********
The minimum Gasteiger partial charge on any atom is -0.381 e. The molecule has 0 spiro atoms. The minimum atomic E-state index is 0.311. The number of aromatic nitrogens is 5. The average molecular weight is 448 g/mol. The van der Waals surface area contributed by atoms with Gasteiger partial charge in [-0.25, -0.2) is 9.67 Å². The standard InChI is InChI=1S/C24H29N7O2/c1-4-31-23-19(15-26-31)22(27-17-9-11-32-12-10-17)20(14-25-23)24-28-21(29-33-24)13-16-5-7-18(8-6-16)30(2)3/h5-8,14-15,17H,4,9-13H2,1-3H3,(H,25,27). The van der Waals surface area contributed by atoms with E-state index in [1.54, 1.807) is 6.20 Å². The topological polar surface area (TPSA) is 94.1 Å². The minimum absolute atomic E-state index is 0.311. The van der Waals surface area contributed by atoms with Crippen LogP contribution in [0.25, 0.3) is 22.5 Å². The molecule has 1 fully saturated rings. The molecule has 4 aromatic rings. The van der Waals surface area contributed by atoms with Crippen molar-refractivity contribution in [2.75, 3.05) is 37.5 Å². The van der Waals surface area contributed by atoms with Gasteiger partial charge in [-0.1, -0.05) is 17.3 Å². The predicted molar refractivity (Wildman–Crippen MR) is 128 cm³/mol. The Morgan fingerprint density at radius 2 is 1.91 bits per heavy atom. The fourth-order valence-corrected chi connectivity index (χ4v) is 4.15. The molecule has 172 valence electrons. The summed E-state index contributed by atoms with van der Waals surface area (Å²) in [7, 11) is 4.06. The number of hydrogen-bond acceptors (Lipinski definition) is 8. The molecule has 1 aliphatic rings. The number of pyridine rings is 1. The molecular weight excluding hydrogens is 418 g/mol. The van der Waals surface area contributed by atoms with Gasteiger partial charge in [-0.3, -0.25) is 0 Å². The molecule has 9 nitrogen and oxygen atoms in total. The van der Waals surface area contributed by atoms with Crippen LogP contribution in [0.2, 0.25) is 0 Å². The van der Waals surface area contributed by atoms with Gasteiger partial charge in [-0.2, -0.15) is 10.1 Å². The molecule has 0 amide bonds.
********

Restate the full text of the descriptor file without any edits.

The minimum Gasteiger partial charge on any atom is -0.381 e. The molecule has 0 spiro atoms. The minimum atomic E-state index is 0.311. The number of aromatic nitrogens is 5. The average molecular weight is 448 g/mol. The van der Waals surface area contributed by atoms with Gasteiger partial charge in [-0.25, -0.2) is 9.67 Å². The standard InChI is InChI=1S/C24H29N7O2/c1-4-31-23-19(15-26-31)22(27-17-9-11-32-12-10-17)20(14-25-23)24-28-21(29-33-24)13-16-5-7-18(8-6-16)30(2)3/h5-8,14-15,17H,4,9-13H2,1-3H3,(H,25,27). The van der Waals surface area contributed by atoms with E-state index in [1.54, 1.807) is 6.20 Å². The topological polar surface area (TPSA) is 94.1 Å². The minimum absolute atomic E-state index is 0.311. The van der Waals surface area contributed by atoms with Crippen LogP contribution in [0.25, 0.3) is 22.5 Å². The molecule has 1 fully saturated rings. The molecule has 4 aromatic rings. The van der Waals surface area contributed by atoms with Crippen molar-refractivity contribution in [2.75, 3.05) is 37.5 Å². The van der Waals surface area contributed by atoms with Gasteiger partial charge in [-0.1, -0.05) is 17.3 Å². The predicted molar refractivity (Wildman–Crippen MR) is 128 cm³/mol. The Morgan fingerprint density at radius 2 is 1.91 bits per heavy atom. The fourth-order valence-corrected chi connectivity index (χ4v) is 4.15. The molecule has 172 valence electrons. The summed E-state index contributed by atoms with van der Waals surface area (Å²) in [7, 11) is 4.06. The number of hydrogen-bond acceptors (Lipinski definition) is 8. The molecule has 1 aliphatic rings. The number of pyridine rings is 1. The molecular weight excluding hydrogens is 418 g/mol. The van der Waals surface area contributed by atoms with Gasteiger partial charge in [-0.3, -0.25) is 0 Å². The molecule has 9 nitrogen and oxygen atoms in total. The van der Waals surface area contributed by atoms with Crippen LogP contribution in [0.2, 0.25) is 0 Å². The van der Waals surface area contributed by atoms with Gasteiger partial charge in [-0.2, -0.15) is 10.1 Å². The molecule has 0 amide bonds.